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Not All Overweight People Are Unhealthy, Study Says

New Studies Say You Can Be "Healthy Obese"

New studies show that weight shouldn't be the only factor when determining whether or not someone is unhealthy. In fact, the studies show, certain obese people may actually be healthy.

The first study surveyed 8,000 Americans and found that not all those who qualified as obese — over 30 on the BMI scale — had health problems. It found that 20 percent of obese participants were what one of the study researchers described as "pretty healthy despite being large."

Your BMI, or body mass index, is determined by calculating your weight relative to your height. But many experts agree that a BMI number doesn't always correlate to how healthy you are.

Read on for more about the new findings after the break.

How can you be overweight but still healthy? Genetics as well as lifestyle habits, including diet and fitness level, both play a part in whether or not an overweight person develops chronic complications due to their weight. So, researchers say, we should be looking at more than just a person's weight when deciding whether or not they are unhealthy.

A better way to look at weight is to take into account a person's overall body condition, say researchers from the second study. This study looked at overweight people and categorized them based on a ranking system — from stage zero, which means that although they are overweight they have no related complications, to stage four, which means the person has obesity-related chronic disease and other disabilities. This system, the study found, was better at predicting a person's death from obesity-related complications than their BMI score.

These findings may not be all that surprising, but they do emphasize just how important exercise is, and not just for dropping pounds. A healthy lifestyle, no matter what your weight, is what helps prevent life-threatening conditions and chronic disease.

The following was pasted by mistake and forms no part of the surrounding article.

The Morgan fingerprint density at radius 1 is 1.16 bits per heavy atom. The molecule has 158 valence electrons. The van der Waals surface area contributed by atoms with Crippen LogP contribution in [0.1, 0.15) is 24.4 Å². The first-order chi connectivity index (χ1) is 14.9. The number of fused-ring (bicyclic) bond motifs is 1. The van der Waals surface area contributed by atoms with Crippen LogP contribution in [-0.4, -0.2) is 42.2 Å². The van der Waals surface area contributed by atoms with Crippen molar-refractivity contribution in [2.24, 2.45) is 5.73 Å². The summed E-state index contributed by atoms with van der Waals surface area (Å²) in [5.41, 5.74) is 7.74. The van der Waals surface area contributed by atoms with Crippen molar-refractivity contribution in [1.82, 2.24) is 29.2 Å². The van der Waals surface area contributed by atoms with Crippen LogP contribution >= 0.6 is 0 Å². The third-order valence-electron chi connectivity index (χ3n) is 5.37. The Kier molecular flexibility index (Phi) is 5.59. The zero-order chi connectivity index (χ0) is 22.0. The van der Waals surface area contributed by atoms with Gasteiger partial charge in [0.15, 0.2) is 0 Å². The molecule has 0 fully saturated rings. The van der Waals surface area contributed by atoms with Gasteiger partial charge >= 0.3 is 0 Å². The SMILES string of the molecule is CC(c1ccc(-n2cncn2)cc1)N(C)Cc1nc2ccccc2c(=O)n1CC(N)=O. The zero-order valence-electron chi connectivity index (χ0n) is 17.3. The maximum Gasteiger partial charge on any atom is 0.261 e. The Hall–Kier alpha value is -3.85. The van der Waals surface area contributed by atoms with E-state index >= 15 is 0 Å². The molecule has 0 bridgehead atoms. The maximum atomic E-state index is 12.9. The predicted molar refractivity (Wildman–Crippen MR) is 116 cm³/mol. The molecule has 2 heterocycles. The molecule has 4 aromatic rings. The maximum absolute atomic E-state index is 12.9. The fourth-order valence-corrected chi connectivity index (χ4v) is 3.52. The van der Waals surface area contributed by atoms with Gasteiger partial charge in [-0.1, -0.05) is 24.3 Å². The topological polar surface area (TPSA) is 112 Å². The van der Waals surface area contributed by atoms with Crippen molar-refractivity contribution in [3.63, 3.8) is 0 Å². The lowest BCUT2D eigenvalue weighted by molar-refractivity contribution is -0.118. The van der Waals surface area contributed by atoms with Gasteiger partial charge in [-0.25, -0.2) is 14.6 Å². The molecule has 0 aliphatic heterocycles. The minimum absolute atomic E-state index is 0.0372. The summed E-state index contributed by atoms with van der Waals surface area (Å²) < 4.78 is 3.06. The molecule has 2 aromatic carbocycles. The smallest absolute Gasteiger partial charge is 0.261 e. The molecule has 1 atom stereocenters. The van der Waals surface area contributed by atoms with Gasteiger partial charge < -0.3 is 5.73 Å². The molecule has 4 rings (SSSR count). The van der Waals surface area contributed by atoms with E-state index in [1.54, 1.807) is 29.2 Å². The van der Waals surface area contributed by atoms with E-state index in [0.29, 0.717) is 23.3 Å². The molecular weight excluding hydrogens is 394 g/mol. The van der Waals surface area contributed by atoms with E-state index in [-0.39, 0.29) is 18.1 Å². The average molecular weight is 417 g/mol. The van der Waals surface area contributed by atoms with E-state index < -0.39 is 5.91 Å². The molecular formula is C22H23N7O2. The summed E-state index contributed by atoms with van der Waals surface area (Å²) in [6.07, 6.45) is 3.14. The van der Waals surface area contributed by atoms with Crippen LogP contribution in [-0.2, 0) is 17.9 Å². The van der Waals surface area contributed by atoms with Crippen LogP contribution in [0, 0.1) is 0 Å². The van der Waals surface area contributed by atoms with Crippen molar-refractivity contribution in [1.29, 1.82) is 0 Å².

Image Source: Thinkstock
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tigr3bianca tigr3bianca 4 years
People focus on the wrong numbers. The numbers you should be focused on are cholesterol, insulin response, blood pressure and time spent exercising. These numbers can be bad even if you are perfectly skinny and are better indicators of bad health.
lolalollipop lolalollipop 4 years
Related Lola Lollipop Comic Strip: http://lolalollipop.com/175-healthy-and-obese/
amber512 amber512 4 years
Exactly! I love your last sentence wackdoodle. "It's not your size or weight, it's how you live and move."
wackdoodle wackdoodle 4 years
The new report isn't necessarily misleading, well it's not anymore misleading than the overall improper use of the BMI. It's simply stating something that some people believe, some people know and some people think is impossible. It's not your size or weight its how you live and move.
kellycc kellycc 4 years
This is misleading. Those people that are "obese" according to BMI, can also include people with higher muscle mass (a few of my friends are extremely lean and cut but are considered "overweight" on the BMI scale). So of course people with a high BMI could be considered healthy!
trinachka trinachka 4 years
Did you read Jess Weiner's take on this in the latest Glamour (http://www.glamour.com/health-fitness/blogs/vitamin-g/2011/08/why-i-chose-to-share-my-weight.html)?
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